Consider Doggerland, the landmass that before the end of the last Ice Age connected the British Isles with The Netherlands, Denmark and Germany.
My brother wised me up on Doggerland, sitting in the humid garden of his house in upstate New York: "When we think of Britain and the continent being connected, we obviously imagine an isthmus or land bridge," he averred, "whereas the reality was an enormous plain. Archaeologists have discovered human artefacts and evidence of habitations from the Mesolithic in this area. Think of it! A tundra where the North Sea is now, teeming with game – lion, mammoth, hippo – criss-crossed by the hunting trails of sophisticated huntsmen."
I thought on it flying home to London, besmirching the sky with more than my fair share of cosmic lamp blacking. Back in town, the rains came down like stair rods – except that no one under 40 was in a position to employ this simile, because they've never seen a stair rod in their lives.
A puddle formed in the back garden five feet across – this was unprecedented. The small boys' school was closed due to flooding; I went to pick them up on the bicycle, then, three-up, we toured the local wet spots. The low points of Silverthorne and Queenstown Roads were flooded: scuzzy meres with kerbstone banks and littorals defined by police incident tape.
The small boys were excited by this inversion of the normal state of things. You don't spend two years of your young lives with your dad upstairs typing a futuristic, dystopic novel about flooded Britain for nothing. We discussed the possibilities of London being seriously inundated, and foolishly I gave it to them straight: Yes, I thought it was definitely rather than maybe, to adapt an album title from the aptly named beat combo, Oasis. Predictably, the small boys grew anxious, and began discussing among themselves what toys could be saved.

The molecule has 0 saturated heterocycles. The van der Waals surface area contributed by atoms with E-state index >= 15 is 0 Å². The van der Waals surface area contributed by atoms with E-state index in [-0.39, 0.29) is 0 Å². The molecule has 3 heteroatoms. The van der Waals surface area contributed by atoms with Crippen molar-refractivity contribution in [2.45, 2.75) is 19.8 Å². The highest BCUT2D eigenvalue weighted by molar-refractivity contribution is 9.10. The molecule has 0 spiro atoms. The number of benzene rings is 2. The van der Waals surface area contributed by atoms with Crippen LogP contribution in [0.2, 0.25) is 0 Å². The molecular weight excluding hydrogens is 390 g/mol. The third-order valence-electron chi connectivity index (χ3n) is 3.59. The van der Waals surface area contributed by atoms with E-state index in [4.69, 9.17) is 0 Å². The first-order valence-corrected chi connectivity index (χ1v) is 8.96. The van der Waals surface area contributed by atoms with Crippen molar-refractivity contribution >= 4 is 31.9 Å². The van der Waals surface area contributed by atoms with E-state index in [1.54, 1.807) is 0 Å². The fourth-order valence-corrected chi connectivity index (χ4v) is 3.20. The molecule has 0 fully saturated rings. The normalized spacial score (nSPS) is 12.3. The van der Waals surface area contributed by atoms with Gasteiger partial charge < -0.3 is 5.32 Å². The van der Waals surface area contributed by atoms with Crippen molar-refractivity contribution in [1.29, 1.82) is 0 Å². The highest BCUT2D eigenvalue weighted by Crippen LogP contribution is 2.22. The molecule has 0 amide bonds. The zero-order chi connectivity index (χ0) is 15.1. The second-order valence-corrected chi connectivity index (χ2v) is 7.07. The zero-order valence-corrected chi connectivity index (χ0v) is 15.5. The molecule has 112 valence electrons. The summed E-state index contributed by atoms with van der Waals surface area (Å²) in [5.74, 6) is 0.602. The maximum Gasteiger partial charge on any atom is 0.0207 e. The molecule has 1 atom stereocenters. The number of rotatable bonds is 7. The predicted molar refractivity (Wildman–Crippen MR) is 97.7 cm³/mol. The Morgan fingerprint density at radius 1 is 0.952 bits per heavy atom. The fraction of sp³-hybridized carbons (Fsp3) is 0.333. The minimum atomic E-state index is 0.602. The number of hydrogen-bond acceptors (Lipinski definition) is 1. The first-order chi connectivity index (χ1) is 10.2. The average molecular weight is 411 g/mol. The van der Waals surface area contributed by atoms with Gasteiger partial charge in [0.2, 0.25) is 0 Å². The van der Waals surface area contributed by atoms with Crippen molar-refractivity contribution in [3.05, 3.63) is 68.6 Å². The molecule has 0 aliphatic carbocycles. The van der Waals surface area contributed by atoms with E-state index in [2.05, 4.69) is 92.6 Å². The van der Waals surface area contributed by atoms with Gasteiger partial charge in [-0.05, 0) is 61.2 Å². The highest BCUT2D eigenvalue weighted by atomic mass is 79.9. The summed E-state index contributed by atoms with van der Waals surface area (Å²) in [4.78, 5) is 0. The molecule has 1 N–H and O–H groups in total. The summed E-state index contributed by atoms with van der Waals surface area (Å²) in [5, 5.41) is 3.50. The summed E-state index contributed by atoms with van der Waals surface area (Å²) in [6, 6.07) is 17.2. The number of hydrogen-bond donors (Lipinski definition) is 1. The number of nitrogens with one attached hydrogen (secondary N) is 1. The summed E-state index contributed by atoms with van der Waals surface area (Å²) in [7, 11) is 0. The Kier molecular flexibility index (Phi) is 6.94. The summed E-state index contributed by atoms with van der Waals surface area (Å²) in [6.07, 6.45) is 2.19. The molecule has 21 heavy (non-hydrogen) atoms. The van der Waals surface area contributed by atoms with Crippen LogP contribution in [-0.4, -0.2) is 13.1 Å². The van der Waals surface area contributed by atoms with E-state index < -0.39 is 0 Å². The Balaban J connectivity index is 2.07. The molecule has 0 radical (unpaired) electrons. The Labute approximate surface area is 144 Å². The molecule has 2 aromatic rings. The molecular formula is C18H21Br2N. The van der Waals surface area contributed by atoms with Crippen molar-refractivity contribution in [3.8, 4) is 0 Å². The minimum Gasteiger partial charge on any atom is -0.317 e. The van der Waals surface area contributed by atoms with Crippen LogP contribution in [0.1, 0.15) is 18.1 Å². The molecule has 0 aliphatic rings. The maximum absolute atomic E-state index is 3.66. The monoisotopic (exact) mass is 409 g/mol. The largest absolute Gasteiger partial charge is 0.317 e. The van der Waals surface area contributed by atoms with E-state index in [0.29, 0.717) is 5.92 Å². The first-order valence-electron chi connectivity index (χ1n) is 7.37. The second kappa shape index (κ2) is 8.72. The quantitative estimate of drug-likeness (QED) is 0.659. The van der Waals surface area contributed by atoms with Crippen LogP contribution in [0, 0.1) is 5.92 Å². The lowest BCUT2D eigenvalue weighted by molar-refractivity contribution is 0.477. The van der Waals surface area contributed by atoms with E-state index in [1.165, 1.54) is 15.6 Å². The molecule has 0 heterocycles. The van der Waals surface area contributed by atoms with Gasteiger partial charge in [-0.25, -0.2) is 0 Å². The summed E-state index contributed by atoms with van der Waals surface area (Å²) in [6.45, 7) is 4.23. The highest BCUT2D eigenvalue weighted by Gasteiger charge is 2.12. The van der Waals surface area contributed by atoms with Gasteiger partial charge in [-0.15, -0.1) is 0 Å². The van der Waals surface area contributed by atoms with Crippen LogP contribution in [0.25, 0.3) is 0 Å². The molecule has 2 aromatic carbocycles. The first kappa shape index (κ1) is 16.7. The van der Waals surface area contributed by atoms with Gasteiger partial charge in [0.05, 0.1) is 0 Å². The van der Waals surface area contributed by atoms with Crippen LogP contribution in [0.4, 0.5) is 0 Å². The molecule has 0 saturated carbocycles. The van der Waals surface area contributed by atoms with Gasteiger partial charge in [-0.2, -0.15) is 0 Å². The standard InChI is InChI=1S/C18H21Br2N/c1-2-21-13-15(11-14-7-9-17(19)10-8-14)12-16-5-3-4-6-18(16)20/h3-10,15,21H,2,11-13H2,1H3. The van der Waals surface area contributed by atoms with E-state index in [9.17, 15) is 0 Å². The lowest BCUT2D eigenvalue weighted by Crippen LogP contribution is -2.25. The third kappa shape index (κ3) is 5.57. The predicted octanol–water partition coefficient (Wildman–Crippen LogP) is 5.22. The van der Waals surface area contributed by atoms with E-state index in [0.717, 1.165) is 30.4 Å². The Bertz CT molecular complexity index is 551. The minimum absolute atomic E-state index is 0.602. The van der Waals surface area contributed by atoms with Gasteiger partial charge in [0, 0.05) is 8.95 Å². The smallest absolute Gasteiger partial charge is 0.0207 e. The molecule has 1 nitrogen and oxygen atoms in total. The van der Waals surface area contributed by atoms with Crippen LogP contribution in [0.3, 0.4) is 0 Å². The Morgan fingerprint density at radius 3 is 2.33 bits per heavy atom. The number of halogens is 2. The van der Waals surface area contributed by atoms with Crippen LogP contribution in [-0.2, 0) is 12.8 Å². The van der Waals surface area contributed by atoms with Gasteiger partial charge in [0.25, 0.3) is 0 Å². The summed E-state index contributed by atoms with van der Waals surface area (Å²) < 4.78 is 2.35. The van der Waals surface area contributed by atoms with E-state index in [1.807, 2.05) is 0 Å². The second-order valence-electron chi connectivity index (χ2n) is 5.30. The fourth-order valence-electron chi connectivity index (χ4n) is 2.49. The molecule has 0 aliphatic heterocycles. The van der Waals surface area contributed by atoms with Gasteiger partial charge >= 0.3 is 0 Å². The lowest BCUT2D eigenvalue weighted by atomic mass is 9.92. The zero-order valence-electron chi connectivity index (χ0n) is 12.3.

Returning home, I thought of my friends in the Vale of Pershore – we were due to go up for the weekend; usually, we all indulge in a little wild water swimming in the Avon, but this water was going to be way too wild for that. It wasn't long before the sewers of rolling TV began to back-up with the breaking flood news. My friends' news was stark: "We're cut off," Charles said. "But the most bizarre thing is that Gabriel has been watching the Test at Lords all afternoon, where there's bright sunshine."
Yes, after all, the paradigm for the deluge remains Genesis, chapters 6-10. It's a short tale – with a powerful resonance. The main facts are well known: God, an irascible super-being, prone to creating marvellous things, but afflicted with severe Attention-Deficit Disorder, gives life to humanity, but then gets quickly bored with it: "And it repented the Lord that he had made man on the earth, and it grieved him at his heart."
The solution was obvious: lay on 40 days and 40 nights of stair rods (although the simile is questionable, since although "there were giants in the earth in those days" [Gen 6:4], they had yet to invent the stair carpet, or even the runner), then instruct a morally recondite sexcentenarian to build a fuck-off big boat in order to preserve breeding pairs of all genotypes (except insects, which were invented by Beelzebub in 1923).
The important thing here is that the standard account of the antediluvian – which every morally recondite son of the manse, such as our own Prime Minister well knows – is that the ignorant, the venal and the lazy get it in the neck (the water, that is), while the Good are saved, so that when the dove pitches up they're in pole position to build enormous towers on the floodplains, and invest in the booming language-school business that soon comes into being. It's obvious that the Prime Minister subscribes to this view. Touring Gloucester shortly after it went "glub-glub", he referred time and again to the exceptional nature of the rainfall. If he didn't have an overwhelmingly secular electorate, the words "Act of God" would've shot through his lips.
But from where I'm sitting it's Britain's Sodoms and Gomorrahs that remained high and dry, while the likes of my friend Charles had his livelihood all but trashed. His crops were washed away, his barns soaked, and the Poles who come every summer to do the picking (most of whom are professors of theology), ended up paddling. Still, what the tide brings in the tide takes out again. I expect there were seasonal workers in Doggerland (in the Mesolithic they favoured transhumance), and when it became impossible, due to rising sea levels, to walk home to Poland, they, too, took it personally.Reuse content